Today I am announcing a package of funding of £3 billion to improve local transport outside London. It builds on last year's settlement of £1.6 billion to ensure that 122 local transport authorities, including the six Passenger Transport Authorities are allocated a total of £8 billion over the five years of the local transport plan period.
This capital funding is in addition to the £3 billion made available in regional funding allocations for local authority major schemes and Highways Agency schemes of regional significance over the next four years.
This is the first local transport settlement since local authorities reviewed the delivery of their first five-year plans and produced the final versions of their second five year local transport plans.
I would like to take this opportunity to congratulate local authorities on their good performance over the course of the first five year plans. I have been very impressed with the improvement in delivery of transport services during this period. There has been sustained progress, for example, in reducing local road casualties and in the condition of many local roads. Authorities have made substantial investment to manage traffic more effectively and reduce its adverse impacts on residents, town centres and the environment more generally. In many areas, better infrastructure for buses, cyclists and pedestrians has been put in place and transport is making a contribution to more sustainable development and economic growth. Examples of local authority achievement throughout the country are highlighted in a recent report by Atkins which has been placed in the Libraries of both House, and is also available at:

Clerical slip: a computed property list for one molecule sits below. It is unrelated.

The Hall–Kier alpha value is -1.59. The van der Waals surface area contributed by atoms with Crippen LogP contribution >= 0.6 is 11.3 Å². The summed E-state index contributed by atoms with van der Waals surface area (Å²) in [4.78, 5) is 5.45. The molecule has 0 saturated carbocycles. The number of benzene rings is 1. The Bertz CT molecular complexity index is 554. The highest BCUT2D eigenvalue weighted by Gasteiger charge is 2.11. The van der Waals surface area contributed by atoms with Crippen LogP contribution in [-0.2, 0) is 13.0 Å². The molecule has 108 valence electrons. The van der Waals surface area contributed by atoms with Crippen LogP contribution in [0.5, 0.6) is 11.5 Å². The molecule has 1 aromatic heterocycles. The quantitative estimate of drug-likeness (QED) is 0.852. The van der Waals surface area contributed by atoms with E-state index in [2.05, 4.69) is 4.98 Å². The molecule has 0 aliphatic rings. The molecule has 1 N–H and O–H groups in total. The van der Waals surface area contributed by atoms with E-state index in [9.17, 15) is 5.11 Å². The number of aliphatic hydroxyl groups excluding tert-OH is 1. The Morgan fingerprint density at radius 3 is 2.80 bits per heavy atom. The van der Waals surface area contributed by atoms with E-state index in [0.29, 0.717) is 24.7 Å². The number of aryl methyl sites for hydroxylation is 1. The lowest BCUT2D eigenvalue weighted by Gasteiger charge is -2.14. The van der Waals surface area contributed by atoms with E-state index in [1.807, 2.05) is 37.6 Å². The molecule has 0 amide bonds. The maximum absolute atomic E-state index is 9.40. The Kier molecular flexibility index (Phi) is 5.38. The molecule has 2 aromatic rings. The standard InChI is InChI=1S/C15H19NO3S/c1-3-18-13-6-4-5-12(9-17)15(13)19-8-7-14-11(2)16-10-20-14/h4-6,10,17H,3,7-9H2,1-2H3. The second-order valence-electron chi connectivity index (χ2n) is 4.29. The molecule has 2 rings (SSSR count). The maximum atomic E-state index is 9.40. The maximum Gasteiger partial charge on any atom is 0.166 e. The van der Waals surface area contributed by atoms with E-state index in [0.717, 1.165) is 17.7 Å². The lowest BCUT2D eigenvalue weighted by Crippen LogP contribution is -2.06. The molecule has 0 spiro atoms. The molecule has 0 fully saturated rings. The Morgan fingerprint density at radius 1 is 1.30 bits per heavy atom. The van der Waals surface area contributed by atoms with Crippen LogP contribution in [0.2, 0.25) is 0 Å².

Local authorities have also taken the opportunity to make substantial improvements in the quality of the provisional plans submitted last year. 21 authorities have been assessed as having produced excellent plans. Today's announcement clearly demonstrates our commitment to building upon the successes already achieved.
Alongside this year's settlement we have also issued financial planning guidelines for a specific road safety grant set up as part of the move to integrate safety cameras into the wider road safety delivery process from 1 April 2007. This funding represents a long term commitment to fund further improvements in road safety and provides local authorities and their partners with the flexibility to implement a locally agreed mix of road safety measures that will deliver the greatest reductions in road casualties in their area.
Details of the 2007/08 allocations and assessments made of authorities' performance and a report on the delivery of the first local transport plans have been placed in the Libraries of both House, and are also available at:seen at 10:39, 19 December in Written Ministerial Statements.
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